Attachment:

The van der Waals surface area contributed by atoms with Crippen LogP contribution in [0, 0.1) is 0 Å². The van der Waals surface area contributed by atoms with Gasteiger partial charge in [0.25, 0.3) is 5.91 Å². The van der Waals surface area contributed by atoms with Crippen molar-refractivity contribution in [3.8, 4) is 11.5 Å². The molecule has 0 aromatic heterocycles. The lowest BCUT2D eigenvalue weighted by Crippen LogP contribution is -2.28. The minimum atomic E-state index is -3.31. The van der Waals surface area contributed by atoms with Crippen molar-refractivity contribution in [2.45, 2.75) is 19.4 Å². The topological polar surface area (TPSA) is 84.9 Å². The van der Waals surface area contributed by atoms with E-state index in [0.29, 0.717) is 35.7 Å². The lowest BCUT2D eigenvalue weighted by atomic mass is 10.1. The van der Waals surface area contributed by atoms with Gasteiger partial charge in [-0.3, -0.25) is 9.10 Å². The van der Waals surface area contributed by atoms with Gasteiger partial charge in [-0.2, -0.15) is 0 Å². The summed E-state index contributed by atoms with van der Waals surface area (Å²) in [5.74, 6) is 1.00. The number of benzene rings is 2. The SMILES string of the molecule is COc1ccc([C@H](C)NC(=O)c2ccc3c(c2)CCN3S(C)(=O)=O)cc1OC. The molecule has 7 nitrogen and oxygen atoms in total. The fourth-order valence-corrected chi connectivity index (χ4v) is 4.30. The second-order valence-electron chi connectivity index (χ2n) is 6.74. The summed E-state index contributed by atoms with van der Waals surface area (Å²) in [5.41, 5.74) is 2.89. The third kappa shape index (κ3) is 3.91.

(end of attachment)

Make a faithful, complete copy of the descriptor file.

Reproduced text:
The van der Waals surface area contributed by atoms with Crippen LogP contribution in [0, 0.1) is 0 Å². The van der Waals surface area contributed by atoms with Gasteiger partial charge in [0.25, 0.3) is 5.91 Å². The van der Waals surface area contributed by atoms with Crippen molar-refractivity contribution in [3.8, 4) is 11.5 Å². The molecule has 0 aromatic heterocycles. The lowest BCUT2D eigenvalue weighted by Crippen LogP contribution is -2.28. The minimum atomic E-state index is -3.31. The van der Waals surface area contributed by atoms with Crippen molar-refractivity contribution in [2.45, 2.75) is 19.4 Å². The topological polar surface area (TPSA) is 84.9 Å². The van der Waals surface area contributed by atoms with E-state index in [0.29, 0.717) is 35.7 Å². The lowest BCUT2D eigenvalue weighted by atomic mass is 10.1. The van der Waals surface area contributed by atoms with Gasteiger partial charge in [-0.3, -0.25) is 9.10 Å². The van der Waals surface area contributed by atoms with Gasteiger partial charge in [-0.2, -0.15) is 0 Å². The summed E-state index contributed by atoms with van der Waals surface area (Å²) in [5.74, 6) is 1.00. The number of benzene rings is 2. The SMILES string of the molecule is COc1ccc([C@H](C)NC(=O)c2ccc3c(c2)CCN3S(C)(=O)=O)cc1OC. The molecule has 7 nitrogen and oxygen atoms in total. The fourth-order valence-corrected chi connectivity index (χ4v) is 4.30. The second-order valence-electron chi connectivity index (χ2n) is 6.74. The summed E-state index contributed by atoms with van der Waals surface area (Å²) in [5.41, 5.74) is 2.89. The third kappa shape index (κ3) is 3.91.